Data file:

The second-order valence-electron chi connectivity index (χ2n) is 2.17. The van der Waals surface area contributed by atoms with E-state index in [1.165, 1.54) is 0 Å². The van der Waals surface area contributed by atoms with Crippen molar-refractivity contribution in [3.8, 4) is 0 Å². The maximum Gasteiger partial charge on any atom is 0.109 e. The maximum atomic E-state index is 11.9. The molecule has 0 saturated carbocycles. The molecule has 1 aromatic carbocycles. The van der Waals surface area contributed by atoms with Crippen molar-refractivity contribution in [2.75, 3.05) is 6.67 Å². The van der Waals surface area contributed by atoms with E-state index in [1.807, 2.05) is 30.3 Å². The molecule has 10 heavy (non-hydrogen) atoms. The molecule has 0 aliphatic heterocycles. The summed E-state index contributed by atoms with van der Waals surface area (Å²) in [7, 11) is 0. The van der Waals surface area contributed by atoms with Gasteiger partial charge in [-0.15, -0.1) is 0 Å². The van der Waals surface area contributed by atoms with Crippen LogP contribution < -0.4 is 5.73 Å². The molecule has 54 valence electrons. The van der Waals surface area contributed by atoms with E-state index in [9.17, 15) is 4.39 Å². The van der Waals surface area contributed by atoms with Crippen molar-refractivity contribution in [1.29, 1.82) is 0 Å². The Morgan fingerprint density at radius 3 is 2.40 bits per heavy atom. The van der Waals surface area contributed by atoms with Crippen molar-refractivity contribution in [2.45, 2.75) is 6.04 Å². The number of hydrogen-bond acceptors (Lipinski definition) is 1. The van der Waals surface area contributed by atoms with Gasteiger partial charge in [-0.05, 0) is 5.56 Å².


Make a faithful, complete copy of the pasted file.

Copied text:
The second-order valence-electron chi connectivity index (χ2n) is 2.17. The van der Waals surface area contributed by atoms with E-state index in [1.165, 1.54) is 0 Å². The van der Waals surface area contributed by atoms with Crippen molar-refractivity contribution in [3.8, 4) is 0 Å². The maximum Gasteiger partial charge on any atom is 0.109 e. The maximum atomic E-state index is 11.9. The molecule has 0 saturated carbocycles. The molecule has 1 aromatic carbocycles. The van der Waals surface area contributed by atoms with Crippen molar-refractivity contribution in [2.75, 3.05) is 6.67 Å². The van der Waals surface area contributed by atoms with E-state index in [1.807, 2.05) is 30.3 Å². The molecule has 10 heavy (non-hydrogen) atoms. The molecule has 0 aliphatic heterocycles. The summed E-state index contributed by atoms with van der Waals surface area (Å²) in [7, 11) is 0. The van der Waals surface area contributed by atoms with Gasteiger partial charge in [-0.15, -0.1) is 0 Å². The van der Waals surface area contributed by atoms with Crippen LogP contribution < -0.4 is 5.73 Å². The molecule has 54 valence electrons. The van der Waals surface area contributed by atoms with E-state index in [9.17, 15) is 4.39 Å². The van der Waals surface area contributed by atoms with Crippen molar-refractivity contribution in [1.29, 1.82) is 0 Å². The Morgan fingerprint density at radius 3 is 2.40 bits per heavy atom. The van der Waals surface area contributed by atoms with Crippen molar-refractivity contribution in [2.45, 2.75) is 6.04 Å². The number of hydrogen-bond acceptors (Lipinski definition) is 1. The van der Waals surface area contributed by atoms with Gasteiger partial charge in [-0.05, 0) is 5.56 Å².